Living with Epilepsy
Life doesn’t stop because
you have a seizure
Hamsia, 29, was diagnosed with epilepsy at the age of 17. For years she couldn’t accept her condition, but now she’s ready to share her experiences to help others.
Hamsia is now 29 and was diagnosed with epilepsy at the age of seventeen. She comes from a very close-knit extended family. Although born in Somalia, she has lived most of her life in the UK. For many years Hamsia fought against her diagnosis but having now been able to accept it she wants to share her experience in order to help others. Above all, she wants to tell people that “Life doesn’t stop because you have a seizure”.
Hamsia was a very happy child; she had a ‘normal’ childhood and there was no suggestion that she would, later on, develop epilepsy. She worked hard at school and was a high achiever. She enjoyed reading, storytelling, and poetry, but especially drama, the arts and theatre. Hamsia dreamt of going into stage management.
She remembers her first seizure very well. It was Ramadan, she was 17 and the family were fasting. She didn’t feel quite right and complained of a sore throat and a cough. Her sister advised that she should go downstairs to make a honey and lemon drink. The last thing Hamsia remembers is opening the cupboard to take the honey out, and then nothing. The family later told her that they had heard a clattering in the kitchen. Evidently Hamsia had dropped the honey, the glasses, the spoon, onto the kitchen floor. The family rushed downstairs to find Hamsia experiencing what they later learned was a seizure. At the time they had no idea what was going on.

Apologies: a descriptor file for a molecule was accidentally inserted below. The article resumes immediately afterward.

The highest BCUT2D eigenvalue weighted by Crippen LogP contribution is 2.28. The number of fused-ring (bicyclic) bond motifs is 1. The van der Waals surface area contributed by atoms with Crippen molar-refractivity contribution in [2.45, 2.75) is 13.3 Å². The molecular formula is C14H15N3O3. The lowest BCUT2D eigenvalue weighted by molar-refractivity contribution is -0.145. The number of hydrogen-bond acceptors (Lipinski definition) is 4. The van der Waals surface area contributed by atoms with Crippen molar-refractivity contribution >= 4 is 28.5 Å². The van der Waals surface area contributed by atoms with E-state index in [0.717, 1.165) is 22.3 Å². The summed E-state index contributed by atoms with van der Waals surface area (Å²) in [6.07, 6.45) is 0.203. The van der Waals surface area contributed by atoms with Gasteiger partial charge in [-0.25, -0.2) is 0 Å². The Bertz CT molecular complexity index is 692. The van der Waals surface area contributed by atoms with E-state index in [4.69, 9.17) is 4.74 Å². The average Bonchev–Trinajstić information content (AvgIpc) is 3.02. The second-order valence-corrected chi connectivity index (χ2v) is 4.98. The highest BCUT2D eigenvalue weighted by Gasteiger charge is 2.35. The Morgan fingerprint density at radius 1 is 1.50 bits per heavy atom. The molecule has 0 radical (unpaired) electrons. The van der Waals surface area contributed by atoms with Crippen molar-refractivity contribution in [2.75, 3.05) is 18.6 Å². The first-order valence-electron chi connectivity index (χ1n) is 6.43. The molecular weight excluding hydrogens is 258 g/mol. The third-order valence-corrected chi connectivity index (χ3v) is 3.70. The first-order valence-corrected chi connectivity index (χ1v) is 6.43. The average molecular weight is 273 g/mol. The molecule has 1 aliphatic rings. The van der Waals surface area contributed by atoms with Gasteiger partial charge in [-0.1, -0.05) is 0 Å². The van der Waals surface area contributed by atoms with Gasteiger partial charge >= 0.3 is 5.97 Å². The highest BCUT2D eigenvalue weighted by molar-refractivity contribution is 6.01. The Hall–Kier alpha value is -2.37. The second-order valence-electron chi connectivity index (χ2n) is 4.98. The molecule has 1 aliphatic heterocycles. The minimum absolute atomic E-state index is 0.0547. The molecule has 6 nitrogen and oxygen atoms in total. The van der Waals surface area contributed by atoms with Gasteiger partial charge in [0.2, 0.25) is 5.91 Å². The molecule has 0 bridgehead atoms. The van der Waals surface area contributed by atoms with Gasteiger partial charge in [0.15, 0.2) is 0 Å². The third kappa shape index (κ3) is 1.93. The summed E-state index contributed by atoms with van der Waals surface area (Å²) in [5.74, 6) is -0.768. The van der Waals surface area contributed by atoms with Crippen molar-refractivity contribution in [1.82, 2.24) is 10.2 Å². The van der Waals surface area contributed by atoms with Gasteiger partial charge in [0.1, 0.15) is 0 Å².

Hamsia awoke to a crowd of concerned faces, with her Uncle trying to hold her and force her mouth open as it was rigid and clenched. He also tried to straighten her arm which too was rigid, but could not manage, such was Hamsia’s strength. Hamsia started crying and screaming and shouted at her uncle, demanding that only certain people stay with her. An ambulance was called and she was taken to hospital where tests were carried out, including an MRI scan which detected abnormalities in the left frontal lobe of the brain and she was given a formal diagnosis of epilepsy. Up until the moment of actual diagnosis Hamsia had rationalised her experience as being due to stress, exhaustion and fasting but with the formal label of ‘epilepsy’, she broke down.